Metro-Goldwyn-Mayer Studios Inc. (also known as Metro-Goldwyn-Mayer Pictures, Metro-Goldwyn-Mayer, or simply MGM), is an American media company, involved primarily in the production and distribution of films and television programs.
Once the largest and most glamorous of film studios, MGM was founded in 1924 when the entertainment entrepreneur Marcus Loew gained control of Metro Pictures, Goldwyn Pictures Corporation and Louis B. Mayer Pictures. Its headquarters are in Beverly Hills, California.
In 1971, it was announced that MGM would merge with 20th Century Fox, a plan which never came into fruition. Over the next forty years, the studio was bought and sold at various points in its history until, on November 3, 2010, MGM filed for Chapter 11 bankruptcy. MGM emerged from bankruptcy on December 20, 2010, at which time the executives of Spyglass Entertainment, Gary Barber and Roger Birnbaum, became co-Chairmen and co-CEOs of the holding company of Metro-Goldwyn-Mayer. more...
Katharine Houghton Hepburn
(sometimes spelled Katherine Hepburn
) (May 12, 1907 – June 29, 2003) was an American actress of film, stage and television. Known for her headstrong independence and spirited personality, Hepburn was a leading lady in Hollywood
for more than 60 years. She appeared in a range of genres, from screwball comedy
to literary drama, and received four Academy Awards
for Best Actress
—a record for any performer. In 1999, Hepburn was named by the American Film Institute
as the greatest female star
in Hollywood history.
Raised in Connecticut by wealthy, progressive parents, Hepburn began to act while studying at Bryn Mawr College. After four years in the theatre, favorable reviews of her work on Broadway brought her to the attention of Hollywood. Her early years in the film industry were marked with success, including an Academy Award for her third picture, Morning Glory (1933), but this was followed by a series of commercial failures which led her to be labeled "box office poison" in 1938. After bearing that label for two years, Hepburn masterminded her own comeback, buying out her contract with RKO Radio Pictures and acquiring the film rights to The Philadelphia Story, which she sold on the condition that she be the star. In the 1940s she was contracted to Metro-Goldwyn-Mayer, where her career focused on an alliance with Spencer Tracy. The screen-partnership spanned 25 years, and produced nine movies.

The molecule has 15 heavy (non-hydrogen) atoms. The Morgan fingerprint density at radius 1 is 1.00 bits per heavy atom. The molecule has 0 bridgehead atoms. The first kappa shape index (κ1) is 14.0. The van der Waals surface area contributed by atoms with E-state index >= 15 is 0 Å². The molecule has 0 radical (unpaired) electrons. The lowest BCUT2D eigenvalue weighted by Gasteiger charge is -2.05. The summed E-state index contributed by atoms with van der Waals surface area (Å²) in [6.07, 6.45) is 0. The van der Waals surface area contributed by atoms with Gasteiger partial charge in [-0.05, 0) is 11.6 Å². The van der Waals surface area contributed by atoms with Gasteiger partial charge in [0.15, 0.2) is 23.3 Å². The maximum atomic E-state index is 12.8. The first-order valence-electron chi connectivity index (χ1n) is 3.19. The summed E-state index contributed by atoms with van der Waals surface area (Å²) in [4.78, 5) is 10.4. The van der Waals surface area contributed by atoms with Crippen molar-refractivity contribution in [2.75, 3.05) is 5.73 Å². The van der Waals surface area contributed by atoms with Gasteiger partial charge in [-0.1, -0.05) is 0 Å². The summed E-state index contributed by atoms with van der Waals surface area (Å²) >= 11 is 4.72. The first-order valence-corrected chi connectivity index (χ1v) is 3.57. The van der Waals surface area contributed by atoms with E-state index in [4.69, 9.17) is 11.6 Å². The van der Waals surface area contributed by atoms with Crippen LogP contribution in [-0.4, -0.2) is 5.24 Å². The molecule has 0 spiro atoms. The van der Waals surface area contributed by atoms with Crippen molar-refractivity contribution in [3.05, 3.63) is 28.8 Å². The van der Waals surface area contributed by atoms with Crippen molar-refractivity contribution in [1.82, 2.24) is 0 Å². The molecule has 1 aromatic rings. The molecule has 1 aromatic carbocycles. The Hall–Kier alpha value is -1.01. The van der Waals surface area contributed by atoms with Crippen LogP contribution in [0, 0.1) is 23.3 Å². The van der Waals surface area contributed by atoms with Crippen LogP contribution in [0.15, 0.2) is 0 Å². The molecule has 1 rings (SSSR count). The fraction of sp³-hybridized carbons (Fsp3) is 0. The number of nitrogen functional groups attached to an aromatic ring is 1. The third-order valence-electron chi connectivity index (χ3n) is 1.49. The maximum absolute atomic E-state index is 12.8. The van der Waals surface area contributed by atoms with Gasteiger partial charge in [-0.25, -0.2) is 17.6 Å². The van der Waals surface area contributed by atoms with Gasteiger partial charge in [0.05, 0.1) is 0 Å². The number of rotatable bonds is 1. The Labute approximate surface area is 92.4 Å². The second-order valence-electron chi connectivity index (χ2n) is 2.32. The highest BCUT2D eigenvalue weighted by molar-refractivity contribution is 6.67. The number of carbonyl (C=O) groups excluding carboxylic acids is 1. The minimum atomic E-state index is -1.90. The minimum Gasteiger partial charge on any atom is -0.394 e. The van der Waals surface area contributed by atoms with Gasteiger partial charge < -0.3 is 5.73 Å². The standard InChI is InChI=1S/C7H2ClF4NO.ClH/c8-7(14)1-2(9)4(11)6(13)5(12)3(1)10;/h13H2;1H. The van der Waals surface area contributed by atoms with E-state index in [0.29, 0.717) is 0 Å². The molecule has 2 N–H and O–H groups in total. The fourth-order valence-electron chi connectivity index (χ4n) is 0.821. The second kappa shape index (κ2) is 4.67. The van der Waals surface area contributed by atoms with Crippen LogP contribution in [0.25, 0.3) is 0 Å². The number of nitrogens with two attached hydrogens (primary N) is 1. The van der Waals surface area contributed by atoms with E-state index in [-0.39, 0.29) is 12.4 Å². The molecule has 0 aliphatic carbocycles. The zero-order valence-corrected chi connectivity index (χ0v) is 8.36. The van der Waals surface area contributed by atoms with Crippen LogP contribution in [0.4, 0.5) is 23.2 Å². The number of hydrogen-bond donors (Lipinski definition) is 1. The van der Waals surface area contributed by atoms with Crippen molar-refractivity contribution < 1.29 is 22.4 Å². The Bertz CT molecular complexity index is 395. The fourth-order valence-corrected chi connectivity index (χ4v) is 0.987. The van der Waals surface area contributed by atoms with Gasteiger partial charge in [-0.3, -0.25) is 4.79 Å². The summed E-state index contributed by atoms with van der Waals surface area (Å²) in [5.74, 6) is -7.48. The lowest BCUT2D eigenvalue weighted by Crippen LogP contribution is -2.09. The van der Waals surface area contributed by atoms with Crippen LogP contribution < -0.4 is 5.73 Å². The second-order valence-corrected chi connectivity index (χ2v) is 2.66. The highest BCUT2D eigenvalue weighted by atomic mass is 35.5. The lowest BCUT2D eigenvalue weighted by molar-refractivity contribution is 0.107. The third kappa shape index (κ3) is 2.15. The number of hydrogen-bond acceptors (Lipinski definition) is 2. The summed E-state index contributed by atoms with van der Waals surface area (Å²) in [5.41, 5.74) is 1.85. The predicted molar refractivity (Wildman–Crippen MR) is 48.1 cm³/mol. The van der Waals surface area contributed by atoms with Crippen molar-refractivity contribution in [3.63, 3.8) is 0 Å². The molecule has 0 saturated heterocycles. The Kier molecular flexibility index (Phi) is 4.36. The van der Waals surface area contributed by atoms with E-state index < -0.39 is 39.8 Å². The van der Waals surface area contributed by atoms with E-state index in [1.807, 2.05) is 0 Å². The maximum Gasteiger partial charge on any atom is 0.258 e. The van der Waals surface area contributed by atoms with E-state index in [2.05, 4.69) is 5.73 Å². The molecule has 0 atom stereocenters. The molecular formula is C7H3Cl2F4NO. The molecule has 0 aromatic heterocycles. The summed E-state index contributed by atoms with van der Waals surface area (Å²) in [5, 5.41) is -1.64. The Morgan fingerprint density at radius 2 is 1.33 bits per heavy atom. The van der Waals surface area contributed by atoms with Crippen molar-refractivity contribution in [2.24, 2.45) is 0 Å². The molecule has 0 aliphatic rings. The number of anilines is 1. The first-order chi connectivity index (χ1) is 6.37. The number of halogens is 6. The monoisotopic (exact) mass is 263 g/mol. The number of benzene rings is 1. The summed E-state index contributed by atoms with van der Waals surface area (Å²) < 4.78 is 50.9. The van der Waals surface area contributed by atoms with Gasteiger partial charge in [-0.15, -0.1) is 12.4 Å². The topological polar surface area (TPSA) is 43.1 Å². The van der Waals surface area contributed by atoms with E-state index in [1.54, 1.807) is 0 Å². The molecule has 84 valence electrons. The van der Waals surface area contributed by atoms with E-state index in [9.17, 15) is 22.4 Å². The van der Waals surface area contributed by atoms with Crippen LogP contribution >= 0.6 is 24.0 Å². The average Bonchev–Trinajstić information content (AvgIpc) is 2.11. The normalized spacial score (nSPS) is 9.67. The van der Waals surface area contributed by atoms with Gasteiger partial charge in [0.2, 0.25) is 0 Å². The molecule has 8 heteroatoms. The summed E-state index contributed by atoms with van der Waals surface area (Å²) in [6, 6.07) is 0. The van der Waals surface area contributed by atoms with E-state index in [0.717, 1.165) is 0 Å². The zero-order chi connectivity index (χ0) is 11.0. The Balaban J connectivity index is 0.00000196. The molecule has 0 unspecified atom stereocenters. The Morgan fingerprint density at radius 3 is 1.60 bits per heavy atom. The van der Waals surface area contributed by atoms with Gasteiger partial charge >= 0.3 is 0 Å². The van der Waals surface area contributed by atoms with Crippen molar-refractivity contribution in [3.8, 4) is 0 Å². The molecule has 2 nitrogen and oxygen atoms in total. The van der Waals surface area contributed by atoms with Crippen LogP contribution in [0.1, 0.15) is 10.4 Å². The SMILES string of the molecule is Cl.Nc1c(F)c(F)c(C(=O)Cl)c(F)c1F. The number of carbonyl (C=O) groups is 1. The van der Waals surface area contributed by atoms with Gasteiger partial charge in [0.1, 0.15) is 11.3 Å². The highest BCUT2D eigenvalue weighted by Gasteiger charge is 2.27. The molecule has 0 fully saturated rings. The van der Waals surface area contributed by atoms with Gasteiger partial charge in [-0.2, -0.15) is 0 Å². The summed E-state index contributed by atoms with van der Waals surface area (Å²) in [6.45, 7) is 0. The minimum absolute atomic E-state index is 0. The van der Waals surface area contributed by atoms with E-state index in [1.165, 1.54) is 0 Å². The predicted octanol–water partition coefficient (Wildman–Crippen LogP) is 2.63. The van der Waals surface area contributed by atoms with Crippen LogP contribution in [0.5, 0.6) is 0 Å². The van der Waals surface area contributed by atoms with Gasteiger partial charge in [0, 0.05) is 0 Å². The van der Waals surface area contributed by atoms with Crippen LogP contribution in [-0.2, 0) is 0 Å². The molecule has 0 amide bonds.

Hepburn challenged herself in the latter half of her life, as she regularly appeared in Shakespeare stage productions and tackled a range of literary roles. She found a niche playing middle-aged spinsters, such as in The African Queen (1951), a persona the public embraced. Three more Oscars came for her work in Guess Who's Coming to Dinner (1967), The Lion in Winter (1968) and On Golden Pond (1981). In the 1970s she began appearing in television films, which became the focus of her career in later life. She remained active into old age, making her final screen appearance in 1994 at the age of 87. After a period of inactivity and ill health, Hepburn died in 2003 at the age of 96.
Hepburn famously shunned the Hollywood publicity machine, and refused to conform to society's expectations of women. She was outspoken, assertive, athletic, and wore trousers before it was fashionable for women to do so. She married once, as a young woman, but thereafter lived independently. A 26-year affair with her co-star Spencer Tracy was hidden from the public. With her unconventional lifestyle and the independent characters she brought to the screen, Hepburn came to epitomize the "modern woman" in 20th century America and is remembered as an important cultural figure. More...